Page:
Exercise training in obesity lowers blood pressure independent of weight change


Medicine & Science in Sports & Exercise:
CLINICAL SCIENCES: Clinically Relevant

CARROLL, J. F., and C. K. KYSER. Exercise training in obesity lowers blood pressure independent of weight change. Med. Sci. Sports Exerc., Vol. 34, No. 4, pp. 596–601, 2002.

Purpose: We used the rabbit model of obesity and exercise training to determine effects of exercise training during the development of obesity on resting blood pressure and heart rate, ventricular hypertrophy, blood volume, and hormonal profile.

Methods: Female New Zealand white rabbits were assigned to one of four groups: lean sedentary (L-S, N = 17), lean exercise-trained (L-EX, N = 16), obese sedentary (O-S, N = 18), and obese exercise-trained (O-EX, N = 15). Lean rabbits were fed a maintenance diet whereas obese rabbits were fed an ad libitum high fat (10% added fat) diet. Simultaneously, exercise-trained animals underwent a progressive treadmill exercise training protocol for 12 wk. After 12 wk of diet and exercise regimens, resting blood pressure and heart rate were measured from a central ear artery catheter. Ventricular hypertrophy was evaluated using wet ventricular weights. Blood volume was measured using the Evans blue dye procedure; hormonal profile was evaluated from arterial plasma/serum samples.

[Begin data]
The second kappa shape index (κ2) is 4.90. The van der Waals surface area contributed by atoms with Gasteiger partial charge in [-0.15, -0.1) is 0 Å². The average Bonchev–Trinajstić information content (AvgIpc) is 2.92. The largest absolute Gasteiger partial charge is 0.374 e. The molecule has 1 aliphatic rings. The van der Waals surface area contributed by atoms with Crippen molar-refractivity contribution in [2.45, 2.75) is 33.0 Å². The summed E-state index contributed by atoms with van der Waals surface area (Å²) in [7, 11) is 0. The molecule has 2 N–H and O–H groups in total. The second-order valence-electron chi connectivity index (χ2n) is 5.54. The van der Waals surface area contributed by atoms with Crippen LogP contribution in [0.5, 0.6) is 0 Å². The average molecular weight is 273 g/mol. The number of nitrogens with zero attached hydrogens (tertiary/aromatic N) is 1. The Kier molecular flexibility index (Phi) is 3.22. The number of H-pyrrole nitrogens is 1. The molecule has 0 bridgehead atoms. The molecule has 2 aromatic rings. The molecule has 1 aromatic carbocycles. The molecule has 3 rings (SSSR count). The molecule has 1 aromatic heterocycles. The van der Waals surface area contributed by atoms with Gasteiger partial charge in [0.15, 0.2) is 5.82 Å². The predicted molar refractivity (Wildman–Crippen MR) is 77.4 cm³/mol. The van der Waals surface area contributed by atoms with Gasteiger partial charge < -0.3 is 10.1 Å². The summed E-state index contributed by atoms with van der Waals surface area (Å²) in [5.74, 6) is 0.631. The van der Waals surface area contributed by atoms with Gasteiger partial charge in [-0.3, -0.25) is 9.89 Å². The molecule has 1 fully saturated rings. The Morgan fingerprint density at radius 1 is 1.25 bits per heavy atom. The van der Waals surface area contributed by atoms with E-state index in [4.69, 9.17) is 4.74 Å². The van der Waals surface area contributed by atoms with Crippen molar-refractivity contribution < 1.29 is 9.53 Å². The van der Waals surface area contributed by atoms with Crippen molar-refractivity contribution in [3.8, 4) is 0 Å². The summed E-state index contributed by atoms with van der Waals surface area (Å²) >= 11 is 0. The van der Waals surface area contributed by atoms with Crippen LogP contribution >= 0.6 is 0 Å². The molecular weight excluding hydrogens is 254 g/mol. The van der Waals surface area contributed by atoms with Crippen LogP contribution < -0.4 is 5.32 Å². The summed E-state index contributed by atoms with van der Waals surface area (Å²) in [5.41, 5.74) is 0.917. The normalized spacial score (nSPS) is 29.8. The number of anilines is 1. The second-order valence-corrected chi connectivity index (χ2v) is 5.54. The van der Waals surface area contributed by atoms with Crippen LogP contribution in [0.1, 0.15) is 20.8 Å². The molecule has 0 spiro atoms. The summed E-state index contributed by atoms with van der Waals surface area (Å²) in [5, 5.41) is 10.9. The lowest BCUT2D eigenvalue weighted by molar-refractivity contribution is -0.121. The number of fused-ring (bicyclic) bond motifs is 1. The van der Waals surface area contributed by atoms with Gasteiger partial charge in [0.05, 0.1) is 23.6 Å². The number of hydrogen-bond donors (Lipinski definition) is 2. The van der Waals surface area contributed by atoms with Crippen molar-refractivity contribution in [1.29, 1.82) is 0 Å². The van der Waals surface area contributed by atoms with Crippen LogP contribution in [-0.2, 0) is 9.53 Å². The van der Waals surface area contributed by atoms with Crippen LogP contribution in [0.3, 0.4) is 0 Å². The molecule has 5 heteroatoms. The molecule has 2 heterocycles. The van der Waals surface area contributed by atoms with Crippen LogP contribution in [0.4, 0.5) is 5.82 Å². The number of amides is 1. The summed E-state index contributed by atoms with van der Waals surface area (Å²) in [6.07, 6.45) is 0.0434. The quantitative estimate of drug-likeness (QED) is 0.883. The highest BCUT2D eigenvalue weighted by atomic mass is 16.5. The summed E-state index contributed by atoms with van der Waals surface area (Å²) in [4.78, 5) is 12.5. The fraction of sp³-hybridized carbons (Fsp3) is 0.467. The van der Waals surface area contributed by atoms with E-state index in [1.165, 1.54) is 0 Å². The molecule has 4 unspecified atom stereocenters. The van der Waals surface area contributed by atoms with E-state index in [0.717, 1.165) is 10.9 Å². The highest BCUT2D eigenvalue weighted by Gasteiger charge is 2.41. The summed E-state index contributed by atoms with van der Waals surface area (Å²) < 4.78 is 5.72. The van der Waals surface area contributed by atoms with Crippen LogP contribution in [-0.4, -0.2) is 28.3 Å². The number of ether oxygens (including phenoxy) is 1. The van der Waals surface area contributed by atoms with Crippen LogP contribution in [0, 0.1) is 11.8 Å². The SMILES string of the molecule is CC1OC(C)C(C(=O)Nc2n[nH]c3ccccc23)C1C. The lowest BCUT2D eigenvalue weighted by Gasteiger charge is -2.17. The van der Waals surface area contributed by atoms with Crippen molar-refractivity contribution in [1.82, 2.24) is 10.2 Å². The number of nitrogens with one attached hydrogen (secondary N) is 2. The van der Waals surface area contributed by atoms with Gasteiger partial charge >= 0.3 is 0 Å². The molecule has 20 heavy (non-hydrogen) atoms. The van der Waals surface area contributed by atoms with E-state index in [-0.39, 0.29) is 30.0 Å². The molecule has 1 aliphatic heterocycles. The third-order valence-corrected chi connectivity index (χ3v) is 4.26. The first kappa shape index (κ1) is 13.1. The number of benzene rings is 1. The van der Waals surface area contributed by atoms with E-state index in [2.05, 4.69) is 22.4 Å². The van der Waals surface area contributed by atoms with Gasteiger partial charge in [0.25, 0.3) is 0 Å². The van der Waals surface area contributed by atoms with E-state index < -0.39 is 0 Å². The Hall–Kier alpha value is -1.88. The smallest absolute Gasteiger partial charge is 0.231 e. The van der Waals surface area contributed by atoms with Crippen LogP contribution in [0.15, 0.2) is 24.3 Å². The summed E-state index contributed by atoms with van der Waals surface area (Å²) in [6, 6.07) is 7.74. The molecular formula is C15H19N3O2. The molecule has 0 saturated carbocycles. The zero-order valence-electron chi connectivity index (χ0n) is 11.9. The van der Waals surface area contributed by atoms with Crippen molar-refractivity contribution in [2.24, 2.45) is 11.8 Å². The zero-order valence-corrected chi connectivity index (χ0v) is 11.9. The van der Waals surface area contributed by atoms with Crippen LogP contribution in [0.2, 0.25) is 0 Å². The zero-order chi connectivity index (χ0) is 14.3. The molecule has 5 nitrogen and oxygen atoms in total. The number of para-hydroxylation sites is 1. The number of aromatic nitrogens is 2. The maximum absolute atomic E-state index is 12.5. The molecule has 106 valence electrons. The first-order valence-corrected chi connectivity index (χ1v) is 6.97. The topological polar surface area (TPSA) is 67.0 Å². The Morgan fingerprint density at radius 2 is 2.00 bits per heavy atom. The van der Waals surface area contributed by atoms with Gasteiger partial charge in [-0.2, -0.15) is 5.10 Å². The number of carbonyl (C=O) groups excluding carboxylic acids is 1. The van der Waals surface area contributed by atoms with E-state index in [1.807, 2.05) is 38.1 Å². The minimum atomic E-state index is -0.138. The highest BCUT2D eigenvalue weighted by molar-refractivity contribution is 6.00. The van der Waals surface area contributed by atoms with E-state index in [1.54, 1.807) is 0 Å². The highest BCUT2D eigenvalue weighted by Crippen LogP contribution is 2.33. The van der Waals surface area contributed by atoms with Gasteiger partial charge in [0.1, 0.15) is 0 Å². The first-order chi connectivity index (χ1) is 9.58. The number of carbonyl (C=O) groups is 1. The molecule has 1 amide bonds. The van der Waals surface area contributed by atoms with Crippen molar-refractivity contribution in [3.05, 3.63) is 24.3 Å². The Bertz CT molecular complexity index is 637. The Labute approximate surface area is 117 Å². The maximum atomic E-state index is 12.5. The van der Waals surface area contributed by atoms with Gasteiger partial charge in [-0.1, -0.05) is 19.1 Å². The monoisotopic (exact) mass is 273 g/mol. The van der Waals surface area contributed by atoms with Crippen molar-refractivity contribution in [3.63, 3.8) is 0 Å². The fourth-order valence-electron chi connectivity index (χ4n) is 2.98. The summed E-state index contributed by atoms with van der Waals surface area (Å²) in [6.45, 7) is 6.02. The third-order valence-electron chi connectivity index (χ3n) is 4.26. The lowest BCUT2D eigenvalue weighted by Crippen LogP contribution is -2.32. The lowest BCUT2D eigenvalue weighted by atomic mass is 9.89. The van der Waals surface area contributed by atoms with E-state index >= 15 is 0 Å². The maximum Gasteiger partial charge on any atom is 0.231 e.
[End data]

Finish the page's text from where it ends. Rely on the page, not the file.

Results: After 12 wk, O-S and O-EX had similar body weights and similar percentage increases in body weight. Despite similar body weights, O-EX had an approximate 6-mm Hg lower mean blood pressure compared with the elevated pressure seen in O-S (P ≤ 0.05). Obese rabbits had greater resting heart rate, plasma cholesterol and triglycerides, and plasma renin activity compared with lean rabbits, and these values were unaffected by exercise training. Plasma and blood volumes, as well as plasma insulin, cortisol, and aldosterone were unaffected by exercise training.

Conclusion: These data suggest that exercise training, in the absence of differences in body weight, may be useful in the reduction of obesity-induced hypertension but that other therapies may be needed in order to control other cardiovascular risk factors.

Author Information

Department of Integrative Physiology and Cardiovascular Research Institute, University of North Texas Health Science Center, Fort Worth, TX

Submitted for publication June 2001.

Accepted for publication August 2001.

©2002The American College of Sports Medicine